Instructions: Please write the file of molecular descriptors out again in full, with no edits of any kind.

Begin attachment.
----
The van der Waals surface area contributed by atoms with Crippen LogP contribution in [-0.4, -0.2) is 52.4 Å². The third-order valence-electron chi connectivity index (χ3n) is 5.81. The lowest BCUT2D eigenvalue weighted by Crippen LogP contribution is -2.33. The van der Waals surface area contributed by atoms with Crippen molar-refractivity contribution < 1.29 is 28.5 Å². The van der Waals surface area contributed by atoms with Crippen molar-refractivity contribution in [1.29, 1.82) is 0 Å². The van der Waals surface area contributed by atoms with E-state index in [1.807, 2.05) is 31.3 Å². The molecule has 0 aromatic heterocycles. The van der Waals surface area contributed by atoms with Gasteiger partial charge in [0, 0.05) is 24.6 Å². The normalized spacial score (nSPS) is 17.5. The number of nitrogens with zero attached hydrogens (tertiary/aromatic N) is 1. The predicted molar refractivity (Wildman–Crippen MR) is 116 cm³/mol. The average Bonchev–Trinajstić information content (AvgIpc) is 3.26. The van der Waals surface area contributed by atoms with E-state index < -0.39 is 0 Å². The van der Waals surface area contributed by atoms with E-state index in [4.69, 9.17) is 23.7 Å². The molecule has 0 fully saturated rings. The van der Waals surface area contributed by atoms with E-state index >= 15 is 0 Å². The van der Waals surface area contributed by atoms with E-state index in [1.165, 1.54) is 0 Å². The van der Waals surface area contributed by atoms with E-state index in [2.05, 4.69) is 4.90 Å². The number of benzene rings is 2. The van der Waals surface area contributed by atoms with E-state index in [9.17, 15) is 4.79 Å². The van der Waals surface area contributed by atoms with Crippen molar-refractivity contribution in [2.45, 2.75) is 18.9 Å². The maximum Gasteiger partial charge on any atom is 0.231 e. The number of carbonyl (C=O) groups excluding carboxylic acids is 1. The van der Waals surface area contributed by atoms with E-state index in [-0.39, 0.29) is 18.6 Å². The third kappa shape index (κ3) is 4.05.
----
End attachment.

The van der Waals surface area contributed by atoms with Crippen LogP contribution in [-0.4, -0.2) is 52.4 Å². The third-order valence-electron chi connectivity index (χ3n) is 5.81. The lowest BCUT2D eigenvalue weighted by Crippen LogP contribution is -2.33. The van der Waals surface area contributed by atoms with Crippen molar-refractivity contribution < 1.29 is 28.5 Å². The van der Waals surface area contributed by atoms with Crippen molar-refractivity contribution in [1.29, 1.82) is 0 Å². The van der Waals surface area contributed by atoms with E-state index in [1.807, 2.05) is 31.3 Å². The molecule has 0 aromatic heterocycles. The van der Waals surface area contributed by atoms with Gasteiger partial charge in [0, 0.05) is 24.6 Å². The normalized spacial score (nSPS) is 17.5. The number of nitrogens with zero attached hydrogens (tertiary/aromatic N) is 1. The predicted molar refractivity (Wildman–Crippen MR) is 116 cm³/mol. The average Bonchev–Trinajstić information content (AvgIpc) is 3.26. The van der Waals surface area contributed by atoms with E-state index < -0.39 is 0 Å². The van der Waals surface area contributed by atoms with E-state index in [4.69, 9.17) is 23.7 Å². The molecule has 0 fully saturated rings. The van der Waals surface area contributed by atoms with E-state index >= 15 is 0 Å². The van der Waals surface area contributed by atoms with E-state index in [1.165, 1.54) is 0 Å². The van der Waals surface area contributed by atoms with E-state index in [2.05, 4.69) is 4.90 Å². The number of benzene rings is 2. The van der Waals surface area contributed by atoms with E-state index in [9.17, 15) is 4.79 Å². The van der Waals surface area contributed by atoms with Crippen molar-refractivity contribution in [2.45, 2.75) is 18.9 Å². The maximum Gasteiger partial charge on any atom is 0.231 e. The number of carbonyl (C=O) groups excluding carboxylic acids is 1. The van der Waals surface area contributed by atoms with E-state index in [-0.39, 0.29) is 18.6 Å². The third kappa shape index (κ3) is 4.05.